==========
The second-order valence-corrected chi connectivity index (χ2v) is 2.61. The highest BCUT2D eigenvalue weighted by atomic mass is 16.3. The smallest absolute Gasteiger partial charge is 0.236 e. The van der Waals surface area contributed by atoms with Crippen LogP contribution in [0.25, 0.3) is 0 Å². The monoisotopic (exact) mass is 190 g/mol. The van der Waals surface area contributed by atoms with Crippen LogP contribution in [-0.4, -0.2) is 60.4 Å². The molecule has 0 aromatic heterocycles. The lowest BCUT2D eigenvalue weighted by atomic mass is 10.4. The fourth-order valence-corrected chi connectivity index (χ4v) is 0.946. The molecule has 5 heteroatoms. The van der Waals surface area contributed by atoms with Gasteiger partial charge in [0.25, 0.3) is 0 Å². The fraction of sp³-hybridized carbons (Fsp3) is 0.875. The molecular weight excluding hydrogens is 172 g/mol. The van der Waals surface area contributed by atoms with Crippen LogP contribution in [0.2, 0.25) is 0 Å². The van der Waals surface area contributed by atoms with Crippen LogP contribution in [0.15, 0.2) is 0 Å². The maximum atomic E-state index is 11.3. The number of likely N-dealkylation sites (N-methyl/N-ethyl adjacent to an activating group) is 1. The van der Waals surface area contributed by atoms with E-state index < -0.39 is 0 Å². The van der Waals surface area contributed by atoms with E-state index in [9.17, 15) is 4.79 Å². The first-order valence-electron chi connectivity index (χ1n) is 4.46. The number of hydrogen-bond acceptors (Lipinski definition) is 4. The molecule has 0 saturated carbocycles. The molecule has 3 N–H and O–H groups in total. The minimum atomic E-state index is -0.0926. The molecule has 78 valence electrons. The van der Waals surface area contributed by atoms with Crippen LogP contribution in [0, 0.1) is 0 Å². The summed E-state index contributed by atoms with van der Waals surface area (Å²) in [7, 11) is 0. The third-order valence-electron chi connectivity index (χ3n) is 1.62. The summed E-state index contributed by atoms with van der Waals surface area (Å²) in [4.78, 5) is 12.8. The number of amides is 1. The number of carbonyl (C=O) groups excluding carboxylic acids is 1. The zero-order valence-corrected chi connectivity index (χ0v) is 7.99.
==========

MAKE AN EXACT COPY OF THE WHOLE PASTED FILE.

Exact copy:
The second-order valence-corrected chi connectivity index (χ2v) is 2.61. The highest BCUT2D eigenvalue weighted by atomic mass is 16.3. The smallest absolute Gasteiger partial charge is 0.236 e. The van der Waals surface area contributed by atoms with Crippen LogP contribution in [0.25, 0.3) is 0 Å². The monoisotopic (exact) mass is 190 g/mol. The van der Waals surface area contributed by atoms with Crippen LogP contribution in [-0.4, -0.2) is 60.4 Å². The molecule has 0 aromatic heterocycles. The lowest BCUT2D eigenvalue weighted by atomic mass is 10.4. The fourth-order valence-corrected chi connectivity index (χ4v) is 0.946. The molecule has 5 heteroatoms. The van der Waals surface area contributed by atoms with Gasteiger partial charge in [0.25, 0.3) is 0 Å². The fraction of sp³-hybridized carbons (Fsp3) is 0.875. The molecular weight excluding hydrogens is 172 g/mol. The van der Waals surface area contributed by atoms with Crippen LogP contribution in [0.2, 0.25) is 0 Å². The van der Waals surface area contributed by atoms with Crippen LogP contribution in [0.15, 0.2) is 0 Å². The maximum atomic E-state index is 11.3. The number of likely N-dealkylation sites (N-methyl/N-ethyl adjacent to an activating group) is 1. The van der Waals surface area contributed by atoms with E-state index < -0.39 is 0 Å². The van der Waals surface area contributed by atoms with E-state index in [9.17, 15) is 4.79 Å². The first-order valence-electron chi connectivity index (χ1n) is 4.46. The number of hydrogen-bond acceptors (Lipinski definition) is 4. The molecule has 0 saturated carbocycles. The molecule has 3 N–H and O–H groups in total. The minimum atomic E-state index is -0.0926. The molecule has 78 valence electrons. The van der Waals surface area contributed by atoms with Crippen LogP contribution in [0, 0.1) is 0 Å². The summed E-state index contributed by atoms with van der Waals surface area (Å²) in [7, 11) is 0. The third-order valence-electron chi connectivity index (χ3n) is 1.62. The summed E-state index contributed by atoms with van der Waals surface area (Å²) in [4.78, 5) is 12.8. The number of amides is 1. The number of carbonyl (C=O) groups excluding carboxylic acids is 1. The zero-order valence-corrected chi connectivity index (χ0v) is 7.99.